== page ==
Archive for the ‘Industrial Consortia’ Category

Frustrated with Passwords?

In Embedded Systems, Engineering Principles, Industrial Consortia on January 30, 2014 at 11:21 PM

There is a huge amount of research literature on security, privacy, hacking etc. associated with computer networks of all kinds. Almost all of these networks work on the principle of authenticating users before granting access.  Similarly, all internet based services like your email account, online banking account , Facebook etc. authenticate users before granting access. You need a user id and a password to access all these services. When you use multiple services, you need to create multiple user ids as well as passwords. The problem is that you need to be able to recall these when the need arises. So either you memorize them or write them down somewhere or store in the cloud. This indeed becomes frustrating when you try to use really strong passwords for your accounts. Can there be a better solution that using passwords? Can the sign-in process be simplified? People are making efforts in this direction. There is a an online petition against passwords movement that seeks to educate both users as well as companies to simplify the sign-in process to access services. There are industrial efforts also in this direction. The Fast Identity Online Alliance (FIDO) is also working in the same direction. However, this is not the end of this issue.  Solutions like using device authentication for online authentication restricts the ease of access with respect to devices. For instance, currently you can login to your Gmail account from any computer. However, if a solution ties this login to your personal laptop, you will not be able login through any other device. It remains to be seen how this story unfolds. Will there be really a solution or will users have to live with a compromise between security and privacy concerns on one end and ease of access on the other?

Role of Industrial Consortia in Education and Research

In Education, Embedded Systems, Industrial Consortia, Research and Development on February 8, 2013 at 6:58 PM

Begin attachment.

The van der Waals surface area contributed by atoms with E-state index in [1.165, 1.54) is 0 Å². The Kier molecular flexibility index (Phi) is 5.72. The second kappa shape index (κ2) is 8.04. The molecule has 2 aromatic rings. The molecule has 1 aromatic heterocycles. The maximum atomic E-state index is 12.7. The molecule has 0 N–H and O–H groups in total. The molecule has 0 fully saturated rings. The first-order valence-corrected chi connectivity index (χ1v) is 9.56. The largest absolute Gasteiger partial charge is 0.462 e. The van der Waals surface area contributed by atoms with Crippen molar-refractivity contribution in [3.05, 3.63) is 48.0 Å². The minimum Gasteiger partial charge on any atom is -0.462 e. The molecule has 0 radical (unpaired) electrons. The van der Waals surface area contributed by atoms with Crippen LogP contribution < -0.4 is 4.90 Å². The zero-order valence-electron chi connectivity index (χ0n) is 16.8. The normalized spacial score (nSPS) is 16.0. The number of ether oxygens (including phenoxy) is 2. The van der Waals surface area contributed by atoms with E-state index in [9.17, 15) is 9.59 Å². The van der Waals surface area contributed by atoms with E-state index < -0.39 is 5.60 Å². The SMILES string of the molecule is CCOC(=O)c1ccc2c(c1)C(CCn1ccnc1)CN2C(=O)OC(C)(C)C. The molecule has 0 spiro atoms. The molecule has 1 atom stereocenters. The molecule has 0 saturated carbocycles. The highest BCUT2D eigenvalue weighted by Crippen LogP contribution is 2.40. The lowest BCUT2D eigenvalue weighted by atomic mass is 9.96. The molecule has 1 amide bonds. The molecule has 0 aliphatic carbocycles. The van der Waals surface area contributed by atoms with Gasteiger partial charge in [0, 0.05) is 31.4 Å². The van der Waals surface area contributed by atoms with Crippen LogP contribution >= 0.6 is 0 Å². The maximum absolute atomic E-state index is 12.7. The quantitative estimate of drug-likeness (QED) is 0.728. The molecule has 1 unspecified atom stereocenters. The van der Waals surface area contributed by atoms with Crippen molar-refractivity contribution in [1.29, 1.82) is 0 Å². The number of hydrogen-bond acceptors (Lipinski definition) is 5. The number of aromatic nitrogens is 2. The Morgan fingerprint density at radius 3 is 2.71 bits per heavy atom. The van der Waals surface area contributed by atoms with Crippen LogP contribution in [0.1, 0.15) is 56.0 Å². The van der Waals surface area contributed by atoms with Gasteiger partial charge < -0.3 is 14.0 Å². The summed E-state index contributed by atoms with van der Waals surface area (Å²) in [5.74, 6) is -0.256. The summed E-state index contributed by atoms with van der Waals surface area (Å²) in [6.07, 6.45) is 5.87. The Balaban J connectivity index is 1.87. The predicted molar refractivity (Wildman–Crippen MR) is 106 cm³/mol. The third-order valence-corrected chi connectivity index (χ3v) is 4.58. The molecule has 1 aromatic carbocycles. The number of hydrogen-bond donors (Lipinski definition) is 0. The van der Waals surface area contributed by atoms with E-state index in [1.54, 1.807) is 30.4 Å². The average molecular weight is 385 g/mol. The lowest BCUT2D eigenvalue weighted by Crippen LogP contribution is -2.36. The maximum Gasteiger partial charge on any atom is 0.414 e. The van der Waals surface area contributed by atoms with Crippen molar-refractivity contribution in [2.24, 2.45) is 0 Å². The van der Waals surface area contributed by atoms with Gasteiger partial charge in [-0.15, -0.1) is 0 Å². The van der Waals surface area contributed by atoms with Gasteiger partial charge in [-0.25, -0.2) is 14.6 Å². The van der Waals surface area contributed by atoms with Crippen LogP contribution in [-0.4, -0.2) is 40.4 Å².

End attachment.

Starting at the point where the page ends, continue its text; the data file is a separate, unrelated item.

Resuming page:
A Google search will reveal the existence of quite a few influential industrial consortia further the cause of research and education in fields identified by them. Almost all of them are run jointly by people from industry and prominent educational and research institutions. You can find a list of them compiled here. I have listed only the ones relevant to electronics and computer industries. I have found that not many students are aware of these consortia and that should not be the case. Some of these are highly active and they contribute a lot to research, development of technology and education. Consortia like Accellera Systems Intiative have contributed to a number of IEEE standards. Some of these can be downloaded for free from its website. The Semiconductor Research Association plays an important role in promoting research and education in the field of semiconductors. The International Technology Roadmap for Semiconductors has played an immense role in identifying challenges before the semiconductor industry- from design to manufacturing, to testing and validation. Many of these associations also offer scholarships and fellowships for students and research grants for faculty members. Their publications provide a lot of insight regarding the challenges at present and of the future. These publications may not always have a lot of in depth research material, the sort of which most graduate students are accustomed to, but they successfully paint the bigger picture. Paying attention to such facts can help in keeping research relevant to industry where necessary. Besides, it also helps in learning about the actual real world problems and the challenges involved in translating research into technology that can be scaled up and widely used. Sometimes, problems are considered solved in academic research but such solutions never make it to the market, even if of relevance, because their translation to scalable technology still remains an open problem.